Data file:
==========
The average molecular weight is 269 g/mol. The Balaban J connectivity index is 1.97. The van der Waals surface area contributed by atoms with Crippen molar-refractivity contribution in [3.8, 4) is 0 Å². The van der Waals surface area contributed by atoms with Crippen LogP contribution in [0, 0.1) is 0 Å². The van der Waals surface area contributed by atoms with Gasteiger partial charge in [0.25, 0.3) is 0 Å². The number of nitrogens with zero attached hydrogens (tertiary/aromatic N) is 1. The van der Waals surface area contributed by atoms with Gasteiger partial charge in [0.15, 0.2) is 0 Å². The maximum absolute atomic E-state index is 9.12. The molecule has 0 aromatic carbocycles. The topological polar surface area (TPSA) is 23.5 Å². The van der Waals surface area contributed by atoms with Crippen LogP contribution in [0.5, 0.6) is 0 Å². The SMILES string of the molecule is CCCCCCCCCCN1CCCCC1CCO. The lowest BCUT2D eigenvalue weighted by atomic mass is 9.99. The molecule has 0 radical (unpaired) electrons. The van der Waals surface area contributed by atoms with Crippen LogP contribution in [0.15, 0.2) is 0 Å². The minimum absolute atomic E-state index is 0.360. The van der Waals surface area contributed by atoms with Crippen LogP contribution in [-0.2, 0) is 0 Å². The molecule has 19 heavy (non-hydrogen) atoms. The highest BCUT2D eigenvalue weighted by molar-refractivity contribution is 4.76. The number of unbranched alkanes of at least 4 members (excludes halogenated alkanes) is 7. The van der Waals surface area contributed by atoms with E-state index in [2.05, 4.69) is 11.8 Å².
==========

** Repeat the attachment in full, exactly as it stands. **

The average molecular weight is 269 g/mol. The Balaban J connectivity index is 1.97. The van der Waals surface area contributed by atoms with Crippen molar-refractivity contribution in [3.8, 4) is 0 Å². The van der Waals surface area contributed by atoms with Crippen LogP contribution in [0, 0.1) is 0 Å². The van der Waals surface area contributed by atoms with Gasteiger partial charge in [0.25, 0.3) is 0 Å². The number of nitrogens with zero attached hydrogens (tertiary/aromatic N) is 1. The van der Waals surface area contributed by atoms with Gasteiger partial charge in [0.15, 0.2) is 0 Å². The maximum absolute atomic E-state index is 9.12. The molecule has 0 aromatic carbocycles. The topological polar surface area (TPSA) is 23.5 Å². The van der Waals surface area contributed by atoms with Crippen LogP contribution in [0.5, 0.6) is 0 Å². The SMILES string of the molecule is CCCCCCCCCCN1CCCCC1CCO. The lowest BCUT2D eigenvalue weighted by atomic mass is 9.99. The molecule has 0 radical (unpaired) electrons. The van der Waals surface area contributed by atoms with Crippen LogP contribution in [0.15, 0.2) is 0 Å². The minimum absolute atomic E-state index is 0.360. The van der Waals surface area contributed by atoms with Crippen LogP contribution in [-0.2, 0) is 0 Å². The molecule has 19 heavy (non-hydrogen) atoms. The highest BCUT2D eigenvalue weighted by molar-refractivity contribution is 4.76. The number of unbranched alkanes of at least 4 members (excludes halogenated alkanes) is 7. The van der Waals surface area contributed by atoms with E-state index in [2.05, 4.69) is 11.8 Å².